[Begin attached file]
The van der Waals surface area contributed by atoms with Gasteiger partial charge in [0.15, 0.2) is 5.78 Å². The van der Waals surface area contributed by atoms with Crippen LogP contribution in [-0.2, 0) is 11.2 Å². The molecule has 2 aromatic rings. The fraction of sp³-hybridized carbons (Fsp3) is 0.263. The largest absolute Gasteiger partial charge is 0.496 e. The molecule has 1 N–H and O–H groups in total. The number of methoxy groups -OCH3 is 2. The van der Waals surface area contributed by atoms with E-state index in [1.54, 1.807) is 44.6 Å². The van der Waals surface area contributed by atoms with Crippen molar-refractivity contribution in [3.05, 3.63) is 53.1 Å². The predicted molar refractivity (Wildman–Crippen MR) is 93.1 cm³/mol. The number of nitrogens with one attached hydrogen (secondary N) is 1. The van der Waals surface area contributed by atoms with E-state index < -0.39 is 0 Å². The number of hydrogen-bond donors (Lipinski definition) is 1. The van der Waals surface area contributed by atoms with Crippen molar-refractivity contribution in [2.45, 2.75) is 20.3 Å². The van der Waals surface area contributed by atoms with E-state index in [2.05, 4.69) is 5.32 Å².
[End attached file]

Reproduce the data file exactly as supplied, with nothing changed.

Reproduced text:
The van der Waals surface area contributed by atoms with Gasteiger partial charge in [0.15, 0.2) is 5.78 Å². The van der Waals surface area contributed by atoms with Crippen LogP contribution in [-0.2, 0) is 11.2 Å². The molecule has 2 aromatic rings. The fraction of sp³-hybridized carbons (Fsp3) is 0.263. The largest absolute Gasteiger partial charge is 0.496 e. The molecule has 1 N–H and O–H groups in total. The number of methoxy groups -OCH3 is 2. The van der Waals surface area contributed by atoms with E-state index in [1.54, 1.807) is 44.6 Å². The van der Waals surface area contributed by atoms with Crippen molar-refractivity contribution in [3.05, 3.63) is 53.1 Å². The predicted molar refractivity (Wildman–Crippen MR) is 93.1 cm³/mol. The number of nitrogens with one attached hydrogen (secondary N) is 1. The van der Waals surface area contributed by atoms with E-state index < -0.39 is 0 Å². The number of hydrogen-bond donors (Lipinski definition) is 1. The van der Waals surface area contributed by atoms with Crippen molar-refractivity contribution in [2.45, 2.75) is 20.3 Å². The van der Waals surface area contributed by atoms with E-state index in [2.05, 4.69) is 5.32 Å².